According to The Hitchhiker's Guide to the Galaxy, 42 is “the meaning of life, the universe, and everything”.
I was thinking about this as I prepared for my 42-second bobsleigh run at The Whistler Sliding Centre.
What would this run mean to my life?
I have a few thoughts on this subject. But first, here's how the afternoon played out.
Battling My Nerves
Before going on the bobsleigh I had a few days in Whistler Blackcomb thanks to American Express and Whistler Blackcomb. (See last week's 32 Tips for Whistler Blackcomb post here.) I mentioned to a number of people that I would be taking the bobsleigh run on Wednesday and received comments that included words like crazy, adrenaline rush, g-force. These words don't usually apply to anything I do. I hike on gentle trails. I ski on blue runs. When it comes to physical activities, I am not a daredevil.
So the morning before going to the Sliding Centre I got a case of nerves. I wasn't sure I would do it. I went to the Centre as scheduled but arrived saying I didn't think I would go on the run. Ah, but I was not the first anxious person they'd encountered. They knew how to handle me and, before I knew it I was encouraged by everyone there and was taken on a private tour of the sleigh and how it all happens by Philippe, the Centre's manager.
Assured that it was not roller coaster scary, promised that no one had ever been sick on the run, convinced that it was completely safe given all the precautions taken, I decided to go. I sent out an instagram/tweet and was committed.
Training for the Run
There were about 35 people there for the afternoon bobsleigh runs. We all signed our waivers after which we were measured (height and weight) and fitted for a helmet. Then it was into the training room.
When we arrived there, Philippe went through the whole process with a slide show in the training room. He explained every step clearly (no, we would not be running and jumping into the sled), what was important for us to do (hunch our shoulders to protect our neck) and what was really important not to do (distract the pilot by either holding on to him or bouncing your head off of him.)
The sleighs are 4-man – a pilot and three other people. The pilot is experienced, the rest of us, well, not so much. Philippe informed me that I would be on the first sled in the second position. He told me it's called the ‘champagne' position because it's the easiest. That seems to be just a nice story as I can't find any reference to the champagne position on the Internet.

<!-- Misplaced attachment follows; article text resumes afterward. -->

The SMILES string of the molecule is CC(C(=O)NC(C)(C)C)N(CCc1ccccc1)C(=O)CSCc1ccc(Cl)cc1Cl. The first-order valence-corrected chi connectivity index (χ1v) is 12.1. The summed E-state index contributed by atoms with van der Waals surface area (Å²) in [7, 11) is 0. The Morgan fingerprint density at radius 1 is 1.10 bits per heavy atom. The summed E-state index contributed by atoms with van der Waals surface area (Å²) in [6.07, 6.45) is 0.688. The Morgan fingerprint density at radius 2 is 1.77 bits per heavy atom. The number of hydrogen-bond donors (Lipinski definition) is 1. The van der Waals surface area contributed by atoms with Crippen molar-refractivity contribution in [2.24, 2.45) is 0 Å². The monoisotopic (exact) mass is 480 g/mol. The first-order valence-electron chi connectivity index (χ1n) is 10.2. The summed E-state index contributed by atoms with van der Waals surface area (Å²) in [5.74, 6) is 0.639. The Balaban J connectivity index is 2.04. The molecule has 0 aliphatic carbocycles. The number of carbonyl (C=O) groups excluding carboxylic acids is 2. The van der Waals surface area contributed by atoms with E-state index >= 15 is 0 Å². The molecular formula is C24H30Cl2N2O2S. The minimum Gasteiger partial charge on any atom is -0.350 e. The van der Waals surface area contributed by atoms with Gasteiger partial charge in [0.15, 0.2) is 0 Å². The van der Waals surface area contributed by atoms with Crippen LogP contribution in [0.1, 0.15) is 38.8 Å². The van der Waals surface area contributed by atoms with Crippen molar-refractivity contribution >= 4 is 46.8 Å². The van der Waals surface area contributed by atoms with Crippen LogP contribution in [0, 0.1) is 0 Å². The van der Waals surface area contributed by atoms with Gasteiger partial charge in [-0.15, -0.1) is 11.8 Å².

Testing My Limits
Testing my limits is not something I do often. Yes, traveling alone does test one’s limits but for many readers, those of us who have been traveling solo for a long time, it doesn’t really put us outside our comfort zones.
The bobsleigh run did that for me.
We all walked down from the training center to the 16th turn. That's the one in the photo below. At this point in a run, the sled is going at 125km/hr with a g-force of 4. From the 16th turn, a van transports groups of six up to the 7th turn where we would start our runs.
So, as was the plan, I was in the first sled down – a strategic decision on Philippe's part so that I wouldn't witness the speed of the other sleds and chicken out. When we got to the starting point there was a fellow to help us on with our helmets and get us into the sled. Once the three of us were in, Kevin, our pilot, jumped in immediately in front of me. I sat up straight. I hunched my shoulders up to my ears. I heard the announcer on the loudspeaker (they replicated a race as much as possible) and then we were pushed off.
The buildup was slow. We moved down the ice at a good pace but nothing too dramatic. Then, we picked up speed and as we did we came at the turns more quickly. Banking left. Banking right. Flattening out and then on the curves again. By the time we hit turn 16 we were indeed going at a crazy speed but by then, I knew that it was over. We had a long run upwards on the last part of the track to slow the sled down and then we were caught so that we could all get out of the sled.
Except that I couldn't.
My legs were jelly.
I had done it. I had, however, broken the only important rule I had to follow – my head had bounced off our pilot, Kevin, many times during the run due to the g-force. But, I wasn't scared. It was not terrifying. It was satisfying. I had done what I thought I couldn't do.
With help from two big guys on either side of me, I managed to get out of the sled.
Reflecting on Life
Did the 42 seconds on the bobsleigh run clarify “the meaning of life, the universe, and everything?”
Well, in a sense, it did. Life is about stretching oneself. Learning more. Trying harder. It's about discovery – whether that happens on a cushion meditating or on a toboggan with rails going down a steep, narrow, twisty hill made of ice. In the 42 seconds on the bobsleigh run I learned that I can do things I never, ever thought I could do.
As for the evening after the run – well, I stayed in. The adrenalin rush had tired me out. I was glad for the hot tub at the Delta Whistler. (Check the Amex Selects special offers for Whistler Blackcomb.)
My thanks to American Express (the official card of Whistler Blackcomb) and Whistler Blackcomb. While they supported this trip, the choice of stories from the trip, the perspectives, and the enthusiasm are purely my own.
Below is the video of my run. You can see me in the small screen and the course in the large is the track. Start at 1 minute 20 seconds to see the actual run. Before that is information on Whistler Sliding Centre.